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A dolphin trapped in a fishing net

Study raises concern about methods used to stop dolphins being caught in nets

Dolphins and porpoises continue to die in huge numbers in fishing gear but even some...
Majestic fin whales

Icelandic whalers kill first fin whales in four years

As feared, whale hunters in Iceland have slaughtered at least two fin whales, the first...

Majority of Icelandic people think whaling harms their country’s reputation

With the very real prospect of Iceland's only fin whale hunter, Kristján Loftsson sending boats...
Humpback whale underwater

Humpback whale rescued from shark net in Australia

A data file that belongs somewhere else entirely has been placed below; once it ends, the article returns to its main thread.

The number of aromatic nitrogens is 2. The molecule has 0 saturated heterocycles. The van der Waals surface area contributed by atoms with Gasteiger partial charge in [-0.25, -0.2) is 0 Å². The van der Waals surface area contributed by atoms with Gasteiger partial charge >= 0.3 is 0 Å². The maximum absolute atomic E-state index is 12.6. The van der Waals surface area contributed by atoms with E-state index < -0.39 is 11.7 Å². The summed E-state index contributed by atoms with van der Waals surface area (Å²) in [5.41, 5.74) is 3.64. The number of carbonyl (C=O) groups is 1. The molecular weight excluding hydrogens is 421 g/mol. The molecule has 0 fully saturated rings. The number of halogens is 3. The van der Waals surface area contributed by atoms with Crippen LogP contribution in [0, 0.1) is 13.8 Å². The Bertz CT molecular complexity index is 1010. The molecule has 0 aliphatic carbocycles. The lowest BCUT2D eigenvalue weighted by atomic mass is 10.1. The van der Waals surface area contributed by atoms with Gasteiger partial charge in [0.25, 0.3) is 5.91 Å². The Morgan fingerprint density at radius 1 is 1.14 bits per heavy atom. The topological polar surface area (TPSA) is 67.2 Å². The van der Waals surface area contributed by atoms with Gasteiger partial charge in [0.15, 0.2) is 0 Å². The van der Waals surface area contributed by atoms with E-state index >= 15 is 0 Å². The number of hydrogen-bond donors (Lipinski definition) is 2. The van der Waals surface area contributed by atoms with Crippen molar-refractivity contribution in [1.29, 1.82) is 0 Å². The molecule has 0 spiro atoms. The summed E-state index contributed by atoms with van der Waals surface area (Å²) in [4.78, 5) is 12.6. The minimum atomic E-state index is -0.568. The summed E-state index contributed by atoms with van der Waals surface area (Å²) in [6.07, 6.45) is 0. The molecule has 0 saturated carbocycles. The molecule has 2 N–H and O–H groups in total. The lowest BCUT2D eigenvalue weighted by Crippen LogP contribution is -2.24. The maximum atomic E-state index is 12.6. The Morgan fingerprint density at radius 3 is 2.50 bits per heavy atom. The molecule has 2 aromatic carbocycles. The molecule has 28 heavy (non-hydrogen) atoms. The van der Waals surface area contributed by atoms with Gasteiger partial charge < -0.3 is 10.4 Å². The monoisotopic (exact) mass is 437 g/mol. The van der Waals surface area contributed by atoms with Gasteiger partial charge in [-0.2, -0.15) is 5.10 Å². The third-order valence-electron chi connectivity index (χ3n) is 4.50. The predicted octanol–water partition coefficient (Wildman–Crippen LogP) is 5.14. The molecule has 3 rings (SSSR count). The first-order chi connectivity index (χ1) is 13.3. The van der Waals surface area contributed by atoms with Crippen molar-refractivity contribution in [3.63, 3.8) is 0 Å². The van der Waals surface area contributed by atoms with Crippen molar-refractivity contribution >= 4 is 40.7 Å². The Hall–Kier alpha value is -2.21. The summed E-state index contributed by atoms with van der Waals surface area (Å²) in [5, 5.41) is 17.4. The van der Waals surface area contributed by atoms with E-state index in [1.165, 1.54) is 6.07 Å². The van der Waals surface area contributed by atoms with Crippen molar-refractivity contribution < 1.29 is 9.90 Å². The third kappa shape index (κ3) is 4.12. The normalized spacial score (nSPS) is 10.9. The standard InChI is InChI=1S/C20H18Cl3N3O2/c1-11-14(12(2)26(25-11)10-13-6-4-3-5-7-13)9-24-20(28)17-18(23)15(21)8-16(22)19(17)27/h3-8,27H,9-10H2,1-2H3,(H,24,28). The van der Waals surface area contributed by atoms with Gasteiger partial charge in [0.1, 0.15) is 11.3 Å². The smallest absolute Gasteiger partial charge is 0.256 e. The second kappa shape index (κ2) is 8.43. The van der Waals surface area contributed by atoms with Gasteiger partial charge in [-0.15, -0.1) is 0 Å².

A humpback whale and her calf have managed to escape after becoming entangled in a...

US Navy sonar illegal rules court

A Court of Appeal in California, has ruled regulations allowing the US Navy to use a low-frequency sonar for training violate the US Marine Mammal Protection Act.

The US Navy currently uses this particular type of sonar in more than half of the world’s ocean, which potentially harms whales, dolphins, and other marine mammals like seals and walruses.

In 2012, the US Navy had been authorized to use the high-intensity long-range sonar — called low-frequency active sonar, or LFA — for five years across more than 70 percent of the world’s oceans. LFA helps detect quiet foreign submarines and involves the use of 18 speakers lowered hundreds of feet below the surface.

Low-frequency sound pulses of about 215 decibels (dB) are pumped out over hundreds of miles of ocean, which can then disturb whales and dolphins as they rely on underwater sound to navigate, communicate, breed and for catching prey to eat. 

More on noise pollution here